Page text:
Student boosts skills with 'taxing' work in Ghana

(Edmonton) This is a story about a University of Alberta engineering student spending his summer in Ghana trying to change people’s lives.

You might expect that third-year electrical engineering student Ryan Voon did a lot of physical labour like digging water wells, but that’s not even close. Voon spent three and a half months in a district government tax office.

The U of A chapter of Engineers Without Borders sent Voon to the city of Damongo in western Ghana. He was part of the organization’s efforts to improve life in Ghana by upping the performance of the country’s local governments.

“They had no method of projecting incoming tax revenues,” said Voon. “Without knowing how much money is coming in, it’s hard to plan programs—but if they can collect taxes more efficiently and effectively, more good will come of it.”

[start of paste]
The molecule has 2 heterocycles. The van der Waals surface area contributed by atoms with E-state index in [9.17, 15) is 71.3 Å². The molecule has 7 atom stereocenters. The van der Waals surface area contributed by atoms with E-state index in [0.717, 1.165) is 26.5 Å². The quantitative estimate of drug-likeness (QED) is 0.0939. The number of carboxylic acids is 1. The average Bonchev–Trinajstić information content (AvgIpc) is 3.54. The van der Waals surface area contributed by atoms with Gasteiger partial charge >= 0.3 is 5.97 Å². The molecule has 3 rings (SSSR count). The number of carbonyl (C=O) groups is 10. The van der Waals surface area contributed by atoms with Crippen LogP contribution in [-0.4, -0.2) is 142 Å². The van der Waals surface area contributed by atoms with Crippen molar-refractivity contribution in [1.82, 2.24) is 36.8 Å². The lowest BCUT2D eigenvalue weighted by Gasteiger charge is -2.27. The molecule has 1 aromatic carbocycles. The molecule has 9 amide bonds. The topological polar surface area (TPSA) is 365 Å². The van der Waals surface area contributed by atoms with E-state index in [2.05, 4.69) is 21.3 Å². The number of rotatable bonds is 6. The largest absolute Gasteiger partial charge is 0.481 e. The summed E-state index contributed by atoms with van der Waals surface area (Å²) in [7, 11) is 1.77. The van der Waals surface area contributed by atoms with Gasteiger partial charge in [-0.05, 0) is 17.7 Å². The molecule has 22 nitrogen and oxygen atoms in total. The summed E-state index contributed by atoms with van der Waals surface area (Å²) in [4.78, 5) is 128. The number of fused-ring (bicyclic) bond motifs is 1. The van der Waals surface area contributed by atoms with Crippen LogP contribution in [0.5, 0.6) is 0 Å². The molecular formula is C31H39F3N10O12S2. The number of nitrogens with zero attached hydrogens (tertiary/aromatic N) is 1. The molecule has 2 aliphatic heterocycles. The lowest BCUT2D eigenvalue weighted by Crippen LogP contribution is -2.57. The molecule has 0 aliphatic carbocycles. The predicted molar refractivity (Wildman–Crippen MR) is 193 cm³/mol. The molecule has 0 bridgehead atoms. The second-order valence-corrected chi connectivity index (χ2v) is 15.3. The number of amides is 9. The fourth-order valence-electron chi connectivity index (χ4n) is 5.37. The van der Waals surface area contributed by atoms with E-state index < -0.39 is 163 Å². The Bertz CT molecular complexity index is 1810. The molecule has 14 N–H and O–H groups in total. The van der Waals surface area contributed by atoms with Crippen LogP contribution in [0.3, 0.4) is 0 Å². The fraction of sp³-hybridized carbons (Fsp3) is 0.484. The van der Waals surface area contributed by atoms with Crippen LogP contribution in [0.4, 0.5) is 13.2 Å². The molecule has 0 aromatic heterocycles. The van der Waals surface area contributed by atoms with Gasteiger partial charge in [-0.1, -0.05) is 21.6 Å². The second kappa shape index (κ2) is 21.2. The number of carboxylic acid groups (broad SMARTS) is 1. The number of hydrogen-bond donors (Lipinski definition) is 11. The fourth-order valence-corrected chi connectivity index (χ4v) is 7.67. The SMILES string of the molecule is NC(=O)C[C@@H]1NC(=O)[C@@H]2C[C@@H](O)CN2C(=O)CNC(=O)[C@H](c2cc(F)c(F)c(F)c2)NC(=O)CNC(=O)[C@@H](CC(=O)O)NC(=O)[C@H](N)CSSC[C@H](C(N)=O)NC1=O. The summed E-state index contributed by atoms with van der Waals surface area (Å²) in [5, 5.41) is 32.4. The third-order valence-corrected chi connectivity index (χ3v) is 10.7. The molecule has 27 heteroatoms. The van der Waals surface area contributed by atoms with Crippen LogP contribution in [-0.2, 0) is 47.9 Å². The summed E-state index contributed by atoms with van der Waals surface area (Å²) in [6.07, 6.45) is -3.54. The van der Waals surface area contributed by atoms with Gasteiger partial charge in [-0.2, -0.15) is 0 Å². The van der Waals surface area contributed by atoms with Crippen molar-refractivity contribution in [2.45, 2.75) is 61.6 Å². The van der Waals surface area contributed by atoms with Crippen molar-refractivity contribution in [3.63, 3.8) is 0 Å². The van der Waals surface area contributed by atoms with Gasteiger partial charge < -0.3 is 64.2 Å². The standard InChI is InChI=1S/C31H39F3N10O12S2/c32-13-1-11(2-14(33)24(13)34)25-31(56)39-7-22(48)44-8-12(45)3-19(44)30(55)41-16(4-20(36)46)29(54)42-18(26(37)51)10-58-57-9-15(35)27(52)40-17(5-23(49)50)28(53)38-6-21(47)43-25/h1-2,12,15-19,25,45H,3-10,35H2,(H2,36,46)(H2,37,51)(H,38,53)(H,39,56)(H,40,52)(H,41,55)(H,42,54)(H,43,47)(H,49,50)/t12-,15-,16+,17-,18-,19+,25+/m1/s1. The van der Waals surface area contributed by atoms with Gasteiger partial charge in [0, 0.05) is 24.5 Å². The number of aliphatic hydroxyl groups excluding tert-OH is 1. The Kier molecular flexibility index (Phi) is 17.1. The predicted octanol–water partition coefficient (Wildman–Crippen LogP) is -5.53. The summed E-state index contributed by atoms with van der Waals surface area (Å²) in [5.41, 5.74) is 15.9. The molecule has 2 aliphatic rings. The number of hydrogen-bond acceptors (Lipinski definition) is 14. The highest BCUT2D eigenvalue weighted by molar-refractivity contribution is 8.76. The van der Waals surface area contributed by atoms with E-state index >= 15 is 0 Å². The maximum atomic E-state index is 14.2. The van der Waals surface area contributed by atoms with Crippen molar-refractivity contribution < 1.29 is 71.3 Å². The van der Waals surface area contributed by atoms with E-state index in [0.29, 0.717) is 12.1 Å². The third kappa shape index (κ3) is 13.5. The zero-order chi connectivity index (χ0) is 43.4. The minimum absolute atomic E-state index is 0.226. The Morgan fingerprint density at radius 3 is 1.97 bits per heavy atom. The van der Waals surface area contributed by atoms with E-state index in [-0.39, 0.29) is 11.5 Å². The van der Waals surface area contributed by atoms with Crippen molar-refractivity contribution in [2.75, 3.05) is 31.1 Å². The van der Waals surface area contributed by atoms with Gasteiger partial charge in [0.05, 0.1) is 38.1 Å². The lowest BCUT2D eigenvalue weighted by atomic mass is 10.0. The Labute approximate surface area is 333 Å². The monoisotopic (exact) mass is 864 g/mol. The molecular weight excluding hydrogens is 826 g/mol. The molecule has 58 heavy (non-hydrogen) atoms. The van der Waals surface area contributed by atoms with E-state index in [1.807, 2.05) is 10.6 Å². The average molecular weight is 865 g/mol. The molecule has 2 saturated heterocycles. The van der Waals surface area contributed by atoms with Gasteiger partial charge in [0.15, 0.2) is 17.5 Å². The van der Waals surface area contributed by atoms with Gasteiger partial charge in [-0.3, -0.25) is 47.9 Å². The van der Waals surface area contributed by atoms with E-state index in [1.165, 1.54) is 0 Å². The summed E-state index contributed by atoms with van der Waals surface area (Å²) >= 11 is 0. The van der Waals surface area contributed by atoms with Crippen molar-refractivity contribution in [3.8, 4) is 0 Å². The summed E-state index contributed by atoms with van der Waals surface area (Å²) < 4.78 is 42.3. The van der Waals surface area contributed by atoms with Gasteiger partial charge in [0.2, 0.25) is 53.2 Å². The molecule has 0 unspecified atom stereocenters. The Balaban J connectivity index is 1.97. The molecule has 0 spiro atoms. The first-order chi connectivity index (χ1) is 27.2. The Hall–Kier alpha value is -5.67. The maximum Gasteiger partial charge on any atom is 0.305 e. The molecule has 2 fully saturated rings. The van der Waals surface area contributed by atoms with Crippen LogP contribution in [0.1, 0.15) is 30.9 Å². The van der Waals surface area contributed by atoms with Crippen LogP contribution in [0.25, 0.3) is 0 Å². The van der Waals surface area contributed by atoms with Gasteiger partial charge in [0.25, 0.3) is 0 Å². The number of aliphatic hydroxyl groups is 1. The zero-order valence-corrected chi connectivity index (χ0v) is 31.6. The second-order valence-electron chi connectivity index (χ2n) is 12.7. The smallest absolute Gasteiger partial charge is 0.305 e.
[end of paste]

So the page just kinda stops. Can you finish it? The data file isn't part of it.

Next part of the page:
Voon says he had an easier time being accepted by the community and his co-workers in the tax office because he lived with a local family, and soon came to understand how the people of Ghana interact with one another.

“In Canada our lives are linked to time. We have to be at work or at class at a certain time; there are deadlines all day long,” said Voon. “In Ghana I found myself adapting and making time to talk to people, even if it made me a little late arriving at work.”

Voon likened the role of the tax office in Damongo to a municipal government department in Canada, responsible for projecting the amount of tax money needed to build and maintain local schools, parks and roads.

Working with three tax-department officials in Damongo, Voon says he acted more as a catalyst for change than an as overseeing tax expert. “Everyone in the office knew the system could be better, and with me being there to help with that specific goal, everyone’s efforts were focused.”

Voon admits that overhauling a municipal tax collection system isn’t something he covered in electrical engineering, but he says stretching his skills was a great workout. “I grew as an engineer because it enhanced my leadership and project management skills.”